to Subcontractor, whether as a progress payment, retainage or final
payment, is contingent, as a condition precedent, upon the Contractor’s
receipt of payment from the Owner of all amounts due Contractor on
account of the portion of the Work for which the Subcontractor is
Section 37(a)(1) of the standard conditions references a Virginia statute that requires a contractor in a Virginia state contract to pay a subcontractor within seven days of receiving payment from the owner of a project or to notify the state agency and the subcontractor why payment is being withheld.
The Court of Special Appeals affirmed the Circuit Court’s ruling. It agreed with the Circuit Court that Section 2(c) was a “pay-if-paid” clause that made payment by Owner to Contractor under the Prime Contract a condition precedent to payments by Contractor to Subcontractor under the Subcontract. However, it held that Section 13(c) was the payment provision “most relevant” to the current dispute and construed the language of Section 13(c) and Section 27(f), when read alone, to be “pay-when-paid” clauses similar to the provision at issue in Dyer rather than “paid-if-paid” provisions. However, the Court of Special Appeals reasoned that any payments covered by those provisions were also subject to the condition precedent set forth in Section 2(c), a “pay-if-paid” clause.
The Court of Appeals disagreed with the Court of Special Appeals. The Court of Appeals noted that Section 2(c) applies to “Contractor’s obligation to pay all or any portion of the Contract Sum.” Unlike the payment clauses in Gilbane and Dyer, this clause does not concern Contractor’s contract liability to Subcontractor generally, but specifically payments to be made with respect to the Subcontract Sum. Thus, to decide whether Section 2(c) applies to the damages sought by Subcontractor, one must first determine whether the alleged damages are part of the Subcontract Sum. The notion that Section 2(c)
would be “generally applicable” to all contract liability of Contractor is at odds with the language of that section relating it to the Subcontract Sum and other provisions of the Subcontract related to particular types of damages.
The Court of Appeals then went on to state that Subcontractor had alleged the following bases for its contention that Contractor had breached the Subcontract: Contractor’s failure to coordinate and sequence work, Contractor’s direction to Subcontractor to perform additional work and uncompensated overtime and Contractor’s failure to pay for the costs of the extended period of contract performance. The Court of Appeals observed that at least some of these damages appeared to be outside the scope of Section 2(c) and that the general application of Section 2(c) to payments other than those related to the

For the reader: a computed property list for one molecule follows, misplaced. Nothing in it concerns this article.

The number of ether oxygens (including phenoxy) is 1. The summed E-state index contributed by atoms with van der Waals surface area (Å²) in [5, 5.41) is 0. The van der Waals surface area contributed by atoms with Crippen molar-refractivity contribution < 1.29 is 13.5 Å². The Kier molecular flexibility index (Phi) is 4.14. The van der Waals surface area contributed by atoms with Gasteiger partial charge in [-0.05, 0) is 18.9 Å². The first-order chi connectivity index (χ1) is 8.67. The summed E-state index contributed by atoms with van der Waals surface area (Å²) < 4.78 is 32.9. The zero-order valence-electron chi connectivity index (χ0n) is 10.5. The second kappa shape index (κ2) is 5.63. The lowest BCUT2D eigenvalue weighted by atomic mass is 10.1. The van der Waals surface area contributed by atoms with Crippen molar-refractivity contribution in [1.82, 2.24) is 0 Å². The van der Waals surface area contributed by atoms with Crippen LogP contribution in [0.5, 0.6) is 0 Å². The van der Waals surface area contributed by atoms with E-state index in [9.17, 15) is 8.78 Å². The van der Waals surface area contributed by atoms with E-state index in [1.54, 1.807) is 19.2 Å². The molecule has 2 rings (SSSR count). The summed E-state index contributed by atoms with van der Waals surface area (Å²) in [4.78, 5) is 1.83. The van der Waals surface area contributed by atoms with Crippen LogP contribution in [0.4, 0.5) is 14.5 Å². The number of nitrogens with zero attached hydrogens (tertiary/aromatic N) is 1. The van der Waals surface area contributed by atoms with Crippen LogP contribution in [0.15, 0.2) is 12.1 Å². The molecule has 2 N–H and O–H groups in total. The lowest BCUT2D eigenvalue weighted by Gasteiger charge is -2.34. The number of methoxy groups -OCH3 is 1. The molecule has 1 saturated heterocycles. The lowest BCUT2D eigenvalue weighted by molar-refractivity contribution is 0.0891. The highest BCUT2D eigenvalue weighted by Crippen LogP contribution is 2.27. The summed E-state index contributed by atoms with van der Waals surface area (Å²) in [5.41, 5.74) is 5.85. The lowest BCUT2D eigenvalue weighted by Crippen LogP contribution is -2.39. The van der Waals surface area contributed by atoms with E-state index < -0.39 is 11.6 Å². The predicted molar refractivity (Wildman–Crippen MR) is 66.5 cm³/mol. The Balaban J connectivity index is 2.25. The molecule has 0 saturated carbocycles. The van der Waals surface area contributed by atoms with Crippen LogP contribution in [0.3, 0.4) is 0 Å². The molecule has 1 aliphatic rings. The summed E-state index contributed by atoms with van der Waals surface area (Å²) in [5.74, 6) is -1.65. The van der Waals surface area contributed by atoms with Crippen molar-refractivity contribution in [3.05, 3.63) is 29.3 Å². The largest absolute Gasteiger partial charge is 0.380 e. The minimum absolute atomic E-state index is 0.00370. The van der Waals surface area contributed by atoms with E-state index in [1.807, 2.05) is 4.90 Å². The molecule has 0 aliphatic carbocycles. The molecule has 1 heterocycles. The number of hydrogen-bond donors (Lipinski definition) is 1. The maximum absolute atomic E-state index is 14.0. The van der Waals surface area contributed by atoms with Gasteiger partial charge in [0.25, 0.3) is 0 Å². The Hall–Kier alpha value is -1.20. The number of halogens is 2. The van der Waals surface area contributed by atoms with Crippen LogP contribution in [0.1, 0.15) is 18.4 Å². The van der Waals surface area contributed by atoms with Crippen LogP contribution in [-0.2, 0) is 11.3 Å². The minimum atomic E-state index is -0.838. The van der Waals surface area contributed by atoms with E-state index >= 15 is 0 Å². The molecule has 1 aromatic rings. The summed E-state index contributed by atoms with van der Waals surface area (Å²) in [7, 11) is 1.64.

Subcontract Sum would transform it into a blanket waiver by Subcontractor of delay damages, something that appears to be contrary to the intent of the parties.
However, the Court of Appeals also noted the Contractor seeks other damages that are not necessarily related to delay, and that may be governed by Section 2(c). In particular, the complaint alleged that the Contractor breached the Subcontract by directing the performance of additional work which it failed and refused to pay for, and by directing overtime work which it has failed and refused to pay for. The Court of Appeals also noted that the record before it is insufficient to say those matters are governed by a clause with a condition precedent, particularly where no discovery has been conducted.
As for the Court of Special Appeals’ reliance on Section 37(a)(1), the Court of Appeals held that the Virginia Prompt Payment Statute requires Virginia state agencies to obligate their contractors to pay subcontractors promptly after the agency pays the contractor, or to notify the agency and subcontractor why it is not doing so. It is designed to ensure that subcontractors are paid without delay, not to create a pre-condition to their payment. Thus, Section 37(a)(1) would not be a basis for awarding summary judgment in favor of Contractor in this case.
The Court of Appeals considered whether there was any other ground upon which the Contractor’s Motion for Summary Judgment could be granted. Therefore, the Court of Appeals reviewed the applicability of Sections 13(c) and 27(f) (relied upon by Contractor in its Motion for Summary Judgment). The Court of Appeals held that the Circuit Court would not be required to resolve these issues in Contractor’s favor as a matter of law on the current state of the record, as there appear to be open
factual issues as to both elements of Contractor’s argument. The ruling on the Motion for Summary Judgment occurred prior to any opportunity for discovery and thus deprived the Subcontractor of the opportunity to produce additional information relevant to the issues.
First, the Court of Appeals reasoned that it was not at all clear, as Contractor argues, that it is undisputed that damages sought by Subcontractor relate to “Owner-initiated changes.” Contractor based its argument by pointing to select quotations from the Owner-rejected change orders. However, the Subcontract explicitly stated, “Nothing said or written in the prosecution or defense of any claim(s) against the Owner shall constitute or be regarded as an admission or declaration against interest of
either party in any litigation or arbitration between Contractor and Subcontractor.” The Court of Appeals observed that neither party apparently wanted to make what was said in a change request to the Owner binding in future litigation between the Contractor and Subcontractor. Thus, placing conclusive weight on a statement made in a change request to resolve litigation between the Contractor and Subcontractor, particularly on Motion for Summary Judgment prior to discovery, appears to be
contrary to the intent of the parties. The Court of Appeals finally noted that although delay is associated with the changes Owner made, it could also be that Contractor failed to implement those changes efficiently. The two are not necessarily mutually exclusive, and this record is not sufficient to say that Subcontractor agrees that Contractor did not contribute to the delays.
Second, the Court of Appeals noted with approval the Court of Special Appeals’ observation that Sections 13(c) and 27(f) of the Subcontract, when considered on their own terms, are somewhat similar to the payment provision at issue in Dyer. Therefore, these provisions could be construed as “paywhen-paid” provisions that go to the timing of payments, but do not relieve Contractor of liability to Subcontractor, even if Owner declined to pay Contractor. If the parties are unable to identify other
language in the Subcontract (apart from supplanting them with Section 2(c)) that indicates that these provisions should be construed as either “pay-when-paid” or “pay-if-paid” clause, a court could find them latently ambiguous. Therefore, consideration of parol evidence concerning the parties’ intentions may thus be necessary to discern whether these provisions were intended to operate as risk-shifting “pay-if-paid” clauses. No such evidence has yet been submitted by either party. Accordingly, the Court of Appeals remanded the case back to the Circuit Court for further trial development.